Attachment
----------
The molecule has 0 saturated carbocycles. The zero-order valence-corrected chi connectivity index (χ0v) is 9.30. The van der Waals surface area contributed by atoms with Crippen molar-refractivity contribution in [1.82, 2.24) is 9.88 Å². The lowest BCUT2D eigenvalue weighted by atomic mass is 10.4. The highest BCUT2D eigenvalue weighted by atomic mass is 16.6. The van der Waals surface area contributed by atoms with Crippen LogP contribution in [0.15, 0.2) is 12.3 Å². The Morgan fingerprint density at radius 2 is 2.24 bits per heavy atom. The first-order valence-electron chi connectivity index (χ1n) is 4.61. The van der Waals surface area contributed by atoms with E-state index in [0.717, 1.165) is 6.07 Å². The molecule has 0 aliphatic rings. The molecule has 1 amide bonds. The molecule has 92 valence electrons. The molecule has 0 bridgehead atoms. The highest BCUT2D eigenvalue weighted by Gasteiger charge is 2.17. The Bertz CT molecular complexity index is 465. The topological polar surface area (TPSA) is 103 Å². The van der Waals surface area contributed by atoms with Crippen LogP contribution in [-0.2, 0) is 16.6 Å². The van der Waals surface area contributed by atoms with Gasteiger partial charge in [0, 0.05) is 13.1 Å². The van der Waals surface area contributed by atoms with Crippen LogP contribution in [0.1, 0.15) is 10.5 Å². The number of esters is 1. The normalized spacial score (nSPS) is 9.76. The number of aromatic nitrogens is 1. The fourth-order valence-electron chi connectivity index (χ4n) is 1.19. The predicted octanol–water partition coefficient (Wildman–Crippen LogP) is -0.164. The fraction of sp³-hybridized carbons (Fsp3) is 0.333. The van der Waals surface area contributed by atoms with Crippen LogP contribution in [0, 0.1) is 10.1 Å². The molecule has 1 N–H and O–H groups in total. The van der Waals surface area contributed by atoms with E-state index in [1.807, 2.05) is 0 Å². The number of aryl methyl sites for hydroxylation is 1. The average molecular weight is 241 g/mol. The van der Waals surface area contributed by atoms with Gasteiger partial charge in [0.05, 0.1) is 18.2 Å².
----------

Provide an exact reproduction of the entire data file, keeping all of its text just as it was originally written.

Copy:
The molecule has 0 saturated carbocycles. The zero-order valence-corrected chi connectivity index (χ0v) is 9.30. The van der Waals surface area contributed by atoms with Crippen molar-refractivity contribution in [1.82, 2.24) is 9.88 Å². The lowest BCUT2D eigenvalue weighted by atomic mass is 10.4. The highest BCUT2D eigenvalue weighted by atomic mass is 16.6. The van der Waals surface area contributed by atoms with Crippen LogP contribution in [0.15, 0.2) is 12.3 Å². The Morgan fingerprint density at radius 2 is 2.24 bits per heavy atom. The first-order valence-electron chi connectivity index (χ1n) is 4.61. The van der Waals surface area contributed by atoms with E-state index in [0.717, 1.165) is 6.07 Å². The molecule has 0 aliphatic rings. The molecule has 1 amide bonds. The molecule has 92 valence electrons. The molecule has 0 bridgehead atoms. The highest BCUT2D eigenvalue weighted by Gasteiger charge is 2.17. The Bertz CT molecular complexity index is 465. The topological polar surface area (TPSA) is 103 Å². The van der Waals surface area contributed by atoms with Crippen LogP contribution in [-0.2, 0) is 16.6 Å². The van der Waals surface area contributed by atoms with Gasteiger partial charge in [0, 0.05) is 13.1 Å². The van der Waals surface area contributed by atoms with Crippen LogP contribution in [0.1, 0.15) is 10.5 Å². The number of esters is 1. The normalized spacial score (nSPS) is 9.76. The number of aromatic nitrogens is 1. The fourth-order valence-electron chi connectivity index (χ4n) is 1.19. The predicted octanol–water partition coefficient (Wildman–Crippen LogP) is -0.164. The fraction of sp³-hybridized carbons (Fsp3) is 0.333. The van der Waals surface area contributed by atoms with Crippen LogP contribution in [0, 0.1) is 10.1 Å². The molecule has 1 N–H and O–H groups in total. The van der Waals surface area contributed by atoms with E-state index in [1.807, 2.05) is 0 Å². The number of aryl methyl sites for hydroxylation is 1. The average molecular weight is 241 g/mol. The van der Waals surface area contributed by atoms with Gasteiger partial charge in [0.05, 0.1) is 18.2 Å².